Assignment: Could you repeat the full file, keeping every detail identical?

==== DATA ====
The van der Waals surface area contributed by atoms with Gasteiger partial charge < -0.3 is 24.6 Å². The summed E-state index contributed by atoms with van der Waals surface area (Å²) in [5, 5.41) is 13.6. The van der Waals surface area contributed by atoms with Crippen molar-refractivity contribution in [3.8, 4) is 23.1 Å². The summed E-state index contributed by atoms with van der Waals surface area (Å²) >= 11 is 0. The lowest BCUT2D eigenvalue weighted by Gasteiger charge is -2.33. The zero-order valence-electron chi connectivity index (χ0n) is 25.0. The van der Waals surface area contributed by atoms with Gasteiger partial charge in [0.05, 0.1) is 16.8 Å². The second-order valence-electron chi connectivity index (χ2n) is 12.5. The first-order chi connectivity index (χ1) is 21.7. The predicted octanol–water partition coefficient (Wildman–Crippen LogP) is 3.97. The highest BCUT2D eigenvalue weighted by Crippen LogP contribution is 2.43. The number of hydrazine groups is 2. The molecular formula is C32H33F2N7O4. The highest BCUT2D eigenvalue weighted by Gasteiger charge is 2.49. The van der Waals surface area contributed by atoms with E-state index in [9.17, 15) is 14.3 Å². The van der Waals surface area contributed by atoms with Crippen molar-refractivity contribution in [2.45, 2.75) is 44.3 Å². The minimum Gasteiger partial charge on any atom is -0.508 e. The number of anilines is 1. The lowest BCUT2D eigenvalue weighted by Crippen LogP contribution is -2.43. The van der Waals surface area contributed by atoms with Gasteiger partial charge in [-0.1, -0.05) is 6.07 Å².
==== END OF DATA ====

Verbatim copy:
The van der Waals surface area contributed by atoms with Gasteiger partial charge < -0.3 is 24.6 Å². The summed E-state index contributed by atoms with van der Waals surface area (Å²) in [5, 5.41) is 13.6. The van der Waals surface area contributed by atoms with Crippen molar-refractivity contribution in [3.8, 4) is 23.1 Å². The summed E-state index contributed by atoms with van der Waals surface area (Å²) >= 11 is 0. The lowest BCUT2D eigenvalue weighted by Gasteiger charge is -2.33. The zero-order valence-electron chi connectivity index (χ0n) is 25.0. The van der Waals surface area contributed by atoms with Gasteiger partial charge in [0.05, 0.1) is 16.8 Å². The second-order valence-electron chi connectivity index (χ2n) is 12.5. The first-order chi connectivity index (χ1) is 21.7. The predicted octanol–water partition coefficient (Wildman–Crippen LogP) is 3.97. The highest BCUT2D eigenvalue weighted by Crippen LogP contribution is 2.43. The number of hydrazine groups is 2. The molecular formula is C32H33F2N7O4. The highest BCUT2D eigenvalue weighted by Gasteiger charge is 2.49. The van der Waals surface area contributed by atoms with E-state index in [9.17, 15) is 14.3 Å². The van der Waals surface area contributed by atoms with Crippen molar-refractivity contribution in [2.45, 2.75) is 44.3 Å². The minimum Gasteiger partial charge on any atom is -0.508 e. The number of anilines is 1. The lowest BCUT2D eigenvalue weighted by Crippen LogP contribution is -2.43. The van der Waals surface area contributed by atoms with Gasteiger partial charge in [-0.1, -0.05) is 6.07 Å².